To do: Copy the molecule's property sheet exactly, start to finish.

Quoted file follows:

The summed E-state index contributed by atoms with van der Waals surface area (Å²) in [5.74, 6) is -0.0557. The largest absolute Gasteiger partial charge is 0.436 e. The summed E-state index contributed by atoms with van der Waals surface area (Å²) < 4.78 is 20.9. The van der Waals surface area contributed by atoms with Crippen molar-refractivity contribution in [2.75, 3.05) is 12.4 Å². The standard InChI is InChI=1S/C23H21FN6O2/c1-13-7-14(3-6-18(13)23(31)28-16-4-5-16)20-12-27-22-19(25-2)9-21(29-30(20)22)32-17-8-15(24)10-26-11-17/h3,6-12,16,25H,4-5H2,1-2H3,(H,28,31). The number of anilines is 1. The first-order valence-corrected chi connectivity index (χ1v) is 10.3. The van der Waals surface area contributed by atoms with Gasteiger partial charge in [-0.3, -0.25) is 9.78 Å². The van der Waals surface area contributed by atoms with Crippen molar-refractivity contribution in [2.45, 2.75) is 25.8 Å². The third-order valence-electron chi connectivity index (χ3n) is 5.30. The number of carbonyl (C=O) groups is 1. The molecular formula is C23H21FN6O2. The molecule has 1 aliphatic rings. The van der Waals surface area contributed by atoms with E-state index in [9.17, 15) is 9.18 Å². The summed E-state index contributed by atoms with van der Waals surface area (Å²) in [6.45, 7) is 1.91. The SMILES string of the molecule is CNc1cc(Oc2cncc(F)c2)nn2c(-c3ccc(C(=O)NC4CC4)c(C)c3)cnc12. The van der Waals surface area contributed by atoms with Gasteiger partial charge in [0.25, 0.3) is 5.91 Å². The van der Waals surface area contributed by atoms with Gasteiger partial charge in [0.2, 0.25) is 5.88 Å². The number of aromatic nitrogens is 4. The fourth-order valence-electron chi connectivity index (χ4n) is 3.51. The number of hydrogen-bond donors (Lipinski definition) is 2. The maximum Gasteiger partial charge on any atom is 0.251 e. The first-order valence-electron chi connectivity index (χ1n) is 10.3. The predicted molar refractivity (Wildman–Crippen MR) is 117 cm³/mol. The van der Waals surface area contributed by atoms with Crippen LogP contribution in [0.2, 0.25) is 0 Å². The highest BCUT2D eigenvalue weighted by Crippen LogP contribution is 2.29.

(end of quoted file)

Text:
The summed E-state index contributed by atoms with van der Waals surface area (Å²) in [5.74, 6) is -0.0557. The largest absolute Gasteiger partial charge is 0.436 e. The summed E-state index contributed by atoms with van der Waals surface area (Å²) < 4.78 is 20.9. The van der Waals surface area contributed by atoms with Crippen molar-refractivity contribution in [2.75, 3.05) is 12.4 Å². The standard InChI is InChI=1S/C23H21FN6O2/c1-13-7-14(3-6-18(13)23(31)28-16-4-5-16)20-12-27-22-19(25-2)9-21(29-30(20)22)32-17-8-15(24)10-26-11-17/h3,6-12,16,25H,4-5H2,1-2H3,(H,28,31). The number of anilines is 1. The first-order valence-corrected chi connectivity index (χ1v) is 10.3. The van der Waals surface area contributed by atoms with Gasteiger partial charge in [-0.3, -0.25) is 9.78 Å². The van der Waals surface area contributed by atoms with Crippen molar-refractivity contribution in [2.45, 2.75) is 25.8 Å². The third-order valence-electron chi connectivity index (χ3n) is 5.30. The number of carbonyl (C=O) groups is 1. The molecular formula is C23H21FN6O2. The molecule has 1 aliphatic rings. The van der Waals surface area contributed by atoms with E-state index in [9.17, 15) is 9.18 Å². The summed E-state index contributed by atoms with van der Waals surface area (Å²) in [6.45, 7) is 1.91. The SMILES string of the molecule is CNc1cc(Oc2cncc(F)c2)nn2c(-c3ccc(C(=O)NC4CC4)c(C)c3)cnc12. The van der Waals surface area contributed by atoms with Gasteiger partial charge in [0.25, 0.3) is 5.91 Å². The van der Waals surface area contributed by atoms with Gasteiger partial charge in [0.2, 0.25) is 5.88 Å². The number of aromatic nitrogens is 4. The fourth-order valence-electron chi connectivity index (χ4n) is 3.51. The number of hydrogen-bond donors (Lipinski definition) is 2. The maximum Gasteiger partial charge on any atom is 0.251 e. The first-order valence-electron chi connectivity index (χ1n) is 10.3. The predicted molar refractivity (Wildman–Crippen MR) is 117 cm³/mol. The van der Waals surface area contributed by atoms with Crippen LogP contribution in [0.2, 0.25) is 0 Å². The highest BCUT2D eigenvalue weighted by Crippen LogP contribution is 2.29.